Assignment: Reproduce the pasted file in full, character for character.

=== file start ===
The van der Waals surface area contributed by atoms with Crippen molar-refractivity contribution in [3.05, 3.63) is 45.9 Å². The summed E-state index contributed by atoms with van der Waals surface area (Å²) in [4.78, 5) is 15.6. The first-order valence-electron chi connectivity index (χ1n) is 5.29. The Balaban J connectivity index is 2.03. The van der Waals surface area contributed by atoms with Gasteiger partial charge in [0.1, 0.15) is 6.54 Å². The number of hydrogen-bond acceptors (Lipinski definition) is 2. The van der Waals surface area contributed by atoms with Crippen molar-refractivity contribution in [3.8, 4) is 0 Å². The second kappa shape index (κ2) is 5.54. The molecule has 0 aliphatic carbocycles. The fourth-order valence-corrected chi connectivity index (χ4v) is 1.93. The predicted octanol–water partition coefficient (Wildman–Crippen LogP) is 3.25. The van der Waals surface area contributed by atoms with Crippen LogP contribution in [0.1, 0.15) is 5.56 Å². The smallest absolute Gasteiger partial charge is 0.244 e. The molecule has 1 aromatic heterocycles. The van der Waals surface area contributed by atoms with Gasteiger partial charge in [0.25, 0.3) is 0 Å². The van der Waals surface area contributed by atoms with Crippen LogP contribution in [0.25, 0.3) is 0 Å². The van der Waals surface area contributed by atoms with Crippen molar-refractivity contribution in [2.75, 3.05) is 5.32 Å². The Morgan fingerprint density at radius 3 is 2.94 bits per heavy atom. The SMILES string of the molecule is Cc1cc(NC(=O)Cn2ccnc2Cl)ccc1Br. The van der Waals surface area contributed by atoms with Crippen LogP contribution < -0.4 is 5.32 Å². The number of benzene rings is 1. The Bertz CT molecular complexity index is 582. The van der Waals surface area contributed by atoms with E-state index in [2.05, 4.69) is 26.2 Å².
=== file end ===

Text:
The van der Waals surface area contributed by atoms with Crippen molar-refractivity contribution in [3.05, 3.63) is 45.9 Å². The summed E-state index contributed by atoms with van der Waals surface area (Å²) in [4.78, 5) is 15.6. The first-order valence-electron chi connectivity index (χ1n) is 5.29. The Balaban J connectivity index is 2.03. The van der Waals surface area contributed by atoms with Gasteiger partial charge in [0.1, 0.15) is 6.54 Å². The number of hydrogen-bond acceptors (Lipinski definition) is 2. The van der Waals surface area contributed by atoms with Crippen molar-refractivity contribution in [3.8, 4) is 0 Å². The second kappa shape index (κ2) is 5.54. The molecule has 0 aliphatic carbocycles. The fourth-order valence-corrected chi connectivity index (χ4v) is 1.93. The predicted octanol–water partition coefficient (Wildman–Crippen LogP) is 3.25. The van der Waals surface area contributed by atoms with Crippen LogP contribution in [0.1, 0.15) is 5.56 Å². The smallest absolute Gasteiger partial charge is 0.244 e. The molecule has 1 aromatic heterocycles. The van der Waals surface area contributed by atoms with Gasteiger partial charge in [0.25, 0.3) is 0 Å². The van der Waals surface area contributed by atoms with Crippen LogP contribution in [0.25, 0.3) is 0 Å². The van der Waals surface area contributed by atoms with Crippen molar-refractivity contribution in [2.75, 3.05) is 5.32 Å². The Morgan fingerprint density at radius 3 is 2.94 bits per heavy atom. The SMILES string of the molecule is Cc1cc(NC(=O)Cn2ccnc2Cl)ccc1Br. The van der Waals surface area contributed by atoms with Crippen LogP contribution < -0.4 is 5.32 Å². The number of benzene rings is 1. The Bertz CT molecular complexity index is 582. The van der Waals surface area contributed by atoms with E-state index in [2.05, 4.69) is 26.2 Å².